[...]
Towards the end of the interview, Ponomarev returned to the topic of Vanden Heuvel and her magazine. Perhaps searching for a frame of reference the magazine’s editors would appreciate, he paraphrased a founding father of the Russian revolution, V.I. Lenin. “We should not be aligned with any imperialist state, neither ours nor others. We should opt to turn imperialist war into civil war for the workers,” he said repurposing Lenin’s advice for revolutionaries from a century ago.

He then waited a beat and deadpanned: “Yes I am an admirer of Lenin.” 
posted by Golden Eternity at 10:57 AM on October 29, 2014 [1 favorite]


When was that? Oh, he must be referring to that time Germany and Russia agreed to divide up the world and conquer it, but then the Germans ruined everything by stabbing Russia in the back.

Look, calling Russia "the savior of the world" is obviously self-aggrandizing BS, but the Soviet/Axis "spheres of influence" pact only lasted for 2 years, and after the middle of 1941, Soviet pressure on the eastern front was crucial to defeating the German Empire; the USSR suffered the most casualties of any nation in WWII, most of them lost fighting the Nazis. Its declaration of war on Japan in 1945 was arguably just as important as the US's nuclear bombardment in ending the War in the Pacific. They were never a proper "ally," but Allied and Soviet interests were much more aligned than they were opposed during WWII, at least from 1941-45, and the Soviets bore a hell of a lot of the burden of that war.

Anyway, I'm not all "rah rah go Putin," but that characterization seems especially flip.
posted by Joey Buttafoucault at 10:59 AM on October 29, 2014 [6 favorites]


One problem with this idea is that they also have a whole bunch of nukes with which to blast us back.

They're in the process of selling the rocket engines to the world's various space agencies. I wonder how many they have left?
posted by George_Spiggott at 11:00 AM on October 29, 2014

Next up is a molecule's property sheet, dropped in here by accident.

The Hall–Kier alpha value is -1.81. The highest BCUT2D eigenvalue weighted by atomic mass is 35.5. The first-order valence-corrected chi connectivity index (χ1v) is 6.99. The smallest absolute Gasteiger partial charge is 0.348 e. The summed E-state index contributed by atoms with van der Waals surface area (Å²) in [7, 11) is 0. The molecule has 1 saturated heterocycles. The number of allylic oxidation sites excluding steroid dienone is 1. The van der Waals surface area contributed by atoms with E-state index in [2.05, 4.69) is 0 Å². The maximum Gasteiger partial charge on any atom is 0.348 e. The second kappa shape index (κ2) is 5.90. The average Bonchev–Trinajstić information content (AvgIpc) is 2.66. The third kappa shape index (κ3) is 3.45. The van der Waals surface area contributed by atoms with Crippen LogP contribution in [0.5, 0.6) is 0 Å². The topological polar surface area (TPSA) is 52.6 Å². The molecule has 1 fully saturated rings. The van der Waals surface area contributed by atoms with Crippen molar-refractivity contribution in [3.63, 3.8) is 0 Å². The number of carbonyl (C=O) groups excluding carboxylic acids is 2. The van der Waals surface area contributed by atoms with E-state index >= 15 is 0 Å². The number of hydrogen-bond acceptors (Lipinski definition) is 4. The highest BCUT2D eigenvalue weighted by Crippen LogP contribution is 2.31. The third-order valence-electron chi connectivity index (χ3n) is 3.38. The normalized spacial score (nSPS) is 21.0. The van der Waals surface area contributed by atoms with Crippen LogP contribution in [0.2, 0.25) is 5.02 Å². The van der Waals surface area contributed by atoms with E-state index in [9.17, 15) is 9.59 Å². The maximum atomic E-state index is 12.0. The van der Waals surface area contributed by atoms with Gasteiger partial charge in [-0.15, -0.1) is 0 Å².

So in this part:
5. Russia has no intention of going fishing in the murky waters created by America's ever-expanding “empire of chaos,” and has no interest in building a new empire of her own (this is unnecessary; Russia's challenges lie in developing her already vast territory). Neither is Russia willing to act as a savior of the world, as she had in the past.
…is this like a prelude to sealing the borders of Russia and her satellites? "We aren't coming out and we don't want you looking in"?

(That last line made me snort.)
posted by wenestvedt at 11:00 AM on October 29, 2014


This statement could only be made in total ignorance of Russia's position in the world of fossil fuels.

Diminishing rapidly.

1) The US has overtaken it, the Saudis have discovered new reserves, Africa and S. America and Australia are all bringing new production online. New shipping technology means Europe will no longer be dependent on pipelines to get its gas, just in time for the US to authorize natural gas exports.

2) Renewables are a monster. They're already outproducing nukes in the UK.

3) Efficiency is at an all-time high, and increasing every year. My all-wheel drive station wagon is the size of my Dad's old mid-size SUV from the '00s, and gets better mileage than my 2-door subcompact from the '90s while being faster than either. Electric cars and quick charging stations are a reality. New boilers and AC unit tech, new windows and home insulation tech, LED bulbs are cheap, cheap, cheap these days.

4) Iran is going to normalize relations with the US and Europe, and soon. Everyone knows it.

5) Oil prices are cratering. We'll probably hover at juuust where fracking and deep water drilling are profitable - maybe $70-75/bbl

Decreasing demand, increasing competition and lowered profitability means bad times for a petro-state trying to prop up an immense military with global reach and regional hegemony. (This includes the Saudis, who are the poster-children for Dutch Disease.)

Russia needs Europe to buy its gas and oil and prop up its regime just as Europe needs Russia for its energy - only the Europeans will need Russia less and less and less over the next decade.
posted by Slap*Happy at 11:04 AM on October 29, 2014 [19 favorites]


I wonder what Putin's thoughts are on succession? From the outside Russia really looks like a one man band, but he must have some sort of plan if he's expecting a long-term Russian renaissance (assuming he's not so hyper-virile and macho that he expects to live forever...) and there isn't a Politburo apparatus full of besuited and trained candidates lined up as in China.
posted by sobarel at 11:14 AM on October 29, 2014 [2 favorites]


Communism lasts about three generations, that is what it takes to build and educate a middle class. Then watch out, what was once the great enemy of the pet economic system, becomes a powerhouse and may even a better mirror of democratic ideals. While one group struggles in transition, the other wallows and wakes up to the enormous theft of say, the Bush years.

The thing about this speech is, it is brilliant, and we in the west are used to being shown Putin as a whack job. I hold up the American whack job mirrors of Cheney and McCain. I hold up our obvious malfeasance in Syria as a mirror to Ukrainian intervention. When I studied Russian history in the sixties, the Ukraine was in Russia, Kiev was a classic chicken recipe, and a major Russian city.